Release Date: Feb 22nd
Box Office: $7,562,164
This post comes from one of my very best friends, Dr Scott Jeffrey. I met him at college and have known him ever since. He’s a stand up comedian, has a PhD and is an all round good guy. This piece was first posted on his movie blog Film Dribble Film Dribble, then also check out his blog about everything else at Nth Mind
When we think of the so-called ‘movie brats’ of the New Hollywood it’s usually to indicate the way in which heavyweight directors of the 1970s (Coppolla, Scorsese, Spielberg etc.) grew up absorbing movies like sponges, so that by the time they became film-makers themselves they were able to put new spins on old genres, injecting European art-house sensibility into tired Hollywood tropes. However, among the directors who emerged in this period there are many who, while surely ‘movie brats’ (and while often more financially successful), rarely get the same credit as their more artistically respectable contemporaries.
John Landis is one such director. Perhaps because he largely worked in comedy (never a genre to get the respect it deserves) or perhaps because his career after Coming to America(1988) has never achieved the glorious heights of the winning streak begun with National Lampoon’s Animal House (1978) and then continuing through The Blues Brothers (1980), An American Werewolf in London (1981), Trading Places (1983) and ¡Three Amigos! (1986). Are these perfect films? Shit, no. Are they entertaining movies? Hells, yes! Did the same director later go on to make Blues Brothers 2000? Yes, hush now child…
Landis released two films in 1985, the broad spy-comedy Spies like Us, with regular collaborators Dan Aykroyd and Chevy Chase, and Into the Night, which remains a somewhat forgotten oddity in the Landis oeuvre. Which is a pity, because it’s not a bad film. It’s not a great film either but it still bares the marks of the Landis glory days- it’s never boring. There’s always some bit of business going on somewhere. In fact, Into the Night is like distilled Landis, exhibiting all that is best and worst about his movies.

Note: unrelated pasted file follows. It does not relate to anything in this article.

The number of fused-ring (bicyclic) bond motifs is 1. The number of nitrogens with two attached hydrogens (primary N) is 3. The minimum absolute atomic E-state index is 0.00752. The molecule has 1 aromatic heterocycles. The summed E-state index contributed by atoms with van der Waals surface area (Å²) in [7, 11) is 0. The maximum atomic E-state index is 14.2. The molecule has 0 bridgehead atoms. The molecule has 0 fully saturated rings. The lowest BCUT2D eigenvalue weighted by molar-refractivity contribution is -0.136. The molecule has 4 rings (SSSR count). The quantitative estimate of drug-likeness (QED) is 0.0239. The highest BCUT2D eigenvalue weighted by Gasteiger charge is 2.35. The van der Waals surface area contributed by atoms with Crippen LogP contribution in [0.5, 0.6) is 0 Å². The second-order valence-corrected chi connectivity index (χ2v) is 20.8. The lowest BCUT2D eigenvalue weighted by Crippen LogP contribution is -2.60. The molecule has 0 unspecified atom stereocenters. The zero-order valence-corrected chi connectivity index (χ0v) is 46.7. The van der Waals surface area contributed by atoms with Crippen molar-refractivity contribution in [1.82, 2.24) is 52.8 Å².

The auteurs of the New Hollywood get credit for the reinventions of old genres, but Landis was playing that same game. Approaching each of his films through a cynical, wiseass, antiauthoritarian comic sensibility (hence the near-constant presence of various early Saturday Night Live alumni)as much a part of the ‘70s countercultural worldview as the paranoia and existential angst on display in the more serious films of the period, Landis also injects old genres with new piss and vinegar. Horror in American Werewolf, the college/coming-of-age movie in Animal House, the musical in Blues Brothers, and the gangster/caper with Into the Night.
Into the Night doesn’t quite work. One issue noted by critics at the time was that Landis’s penchant for inserting other film-makers into his movies becomes overly distracting here (cameos include American Werewolf’s make-up artists Rick Baker, Paul Bartel, director of Eating Raoul (1982), David Cronenberg, Jaws co-writer carl Gottleib and Jim Henson, among many others). Nor does the tome quite balance out. Where in America Werewolf the juxtaposition between scares and laughs created something bigger than the sum of its parts, in Into the Night the same approach is jarring. Moments of broad comedy like four gangsters eating snacks on the sofa sit uneasily next to scenes of those same four gangsters drowning a woman in the sea and leaving her lifeless body on the shore.
Oddly enough, Landis’s fellow movie-brat and bona-fide auteur, Martin Scorsese released After Hours this same year, which in many ways is a better, New York version of the same essential premise- average Joe is sucked into night-time city nightmare by enigmatic, spontaneous woman. In fairness, this was a popular trope in the 1980s (see also Something Wild, whose director Jonathan Demme also manages a cameo in Landis’s film). However, where Scorsese goes for all-out surrealist nightmare, Landis is constrained by the rules of the genre. Only he’s not sure what genre it is. Existential road movie? SNL style comedy? Hitchcockian thriller? When, towards the end, Jeff Goldblum’s character asks a gangster holding a gun to Michelle Pfeiffer’s head, “What’s wrong with my life? Why can’t I sleep?” – to which the gangster replies by blowing his own brains out, covering Pfeiffer’s face with blood – it feels like it’s come in from another movie, maybe an earlier, darker version of the script.
That said, the whole thing zips along at a lively pace, the two leads are never less than a pleasure to look at, and Landis is clearly trying so hard to entertain you that it’s a difficult film to dislike. A weird, odd film, to be sure, but a million, thankful miles from Blues Brothers 2000. And for that, we should be grateful.